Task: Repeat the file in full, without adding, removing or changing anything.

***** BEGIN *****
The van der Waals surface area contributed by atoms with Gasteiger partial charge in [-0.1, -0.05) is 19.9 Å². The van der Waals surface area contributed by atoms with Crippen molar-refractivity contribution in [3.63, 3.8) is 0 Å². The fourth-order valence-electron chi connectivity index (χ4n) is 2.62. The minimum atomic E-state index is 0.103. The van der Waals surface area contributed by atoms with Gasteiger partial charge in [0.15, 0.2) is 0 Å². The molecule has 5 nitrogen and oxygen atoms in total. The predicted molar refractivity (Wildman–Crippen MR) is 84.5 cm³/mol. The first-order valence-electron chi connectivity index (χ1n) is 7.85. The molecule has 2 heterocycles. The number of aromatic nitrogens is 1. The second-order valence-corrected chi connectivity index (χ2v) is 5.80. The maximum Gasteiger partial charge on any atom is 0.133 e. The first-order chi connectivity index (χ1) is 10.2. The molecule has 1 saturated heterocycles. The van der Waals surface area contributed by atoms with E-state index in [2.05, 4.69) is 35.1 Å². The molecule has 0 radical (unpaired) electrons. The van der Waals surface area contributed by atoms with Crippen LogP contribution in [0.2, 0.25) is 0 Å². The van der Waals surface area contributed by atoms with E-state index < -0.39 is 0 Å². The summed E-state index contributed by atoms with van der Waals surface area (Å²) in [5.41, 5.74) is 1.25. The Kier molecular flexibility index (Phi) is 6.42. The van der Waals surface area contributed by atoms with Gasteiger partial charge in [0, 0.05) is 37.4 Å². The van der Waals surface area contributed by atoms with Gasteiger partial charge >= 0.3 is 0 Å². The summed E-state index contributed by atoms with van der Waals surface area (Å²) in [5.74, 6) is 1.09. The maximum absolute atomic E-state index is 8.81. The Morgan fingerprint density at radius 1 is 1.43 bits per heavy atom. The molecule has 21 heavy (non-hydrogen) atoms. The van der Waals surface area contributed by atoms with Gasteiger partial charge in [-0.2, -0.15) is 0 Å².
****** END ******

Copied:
The van der Waals surface area contributed by atoms with Gasteiger partial charge in [-0.1, -0.05) is 19.9 Å². The van der Waals surface area contributed by atoms with Crippen molar-refractivity contribution in [3.63, 3.8) is 0 Å². The fourth-order valence-electron chi connectivity index (χ4n) is 2.62. The minimum atomic E-state index is 0.103. The van der Waals surface area contributed by atoms with Gasteiger partial charge in [0.15, 0.2) is 0 Å². The molecule has 5 nitrogen and oxygen atoms in total. The predicted molar refractivity (Wildman–Crippen MR) is 84.5 cm³/mol. The first-order valence-electron chi connectivity index (χ1n) is 7.85. The molecule has 2 heterocycles. The number of aromatic nitrogens is 1. The second-order valence-corrected chi connectivity index (χ2v) is 5.80. The maximum Gasteiger partial charge on any atom is 0.133 e. The first-order chi connectivity index (χ1) is 10.2. The molecule has 1 saturated heterocycles. The van der Waals surface area contributed by atoms with E-state index in [2.05, 4.69) is 35.1 Å². The molecule has 0 radical (unpaired) electrons. The van der Waals surface area contributed by atoms with Crippen LogP contribution in [0.2, 0.25) is 0 Å². The van der Waals surface area contributed by atoms with E-state index < -0.39 is 0 Å². The summed E-state index contributed by atoms with van der Waals surface area (Å²) in [5.41, 5.74) is 1.25. The Kier molecular flexibility index (Phi) is 6.42. The van der Waals surface area contributed by atoms with Gasteiger partial charge in [0, 0.05) is 37.4 Å². The van der Waals surface area contributed by atoms with Gasteiger partial charge >= 0.3 is 0 Å². The summed E-state index contributed by atoms with van der Waals surface area (Å²) in [5.74, 6) is 1.09. The maximum absolute atomic E-state index is 8.81. The Morgan fingerprint density at radius 1 is 1.43 bits per heavy atom. The molecule has 21 heavy (non-hydrogen) atoms. The van der Waals surface area contributed by atoms with Gasteiger partial charge in [-0.2, -0.15) is 0 Å².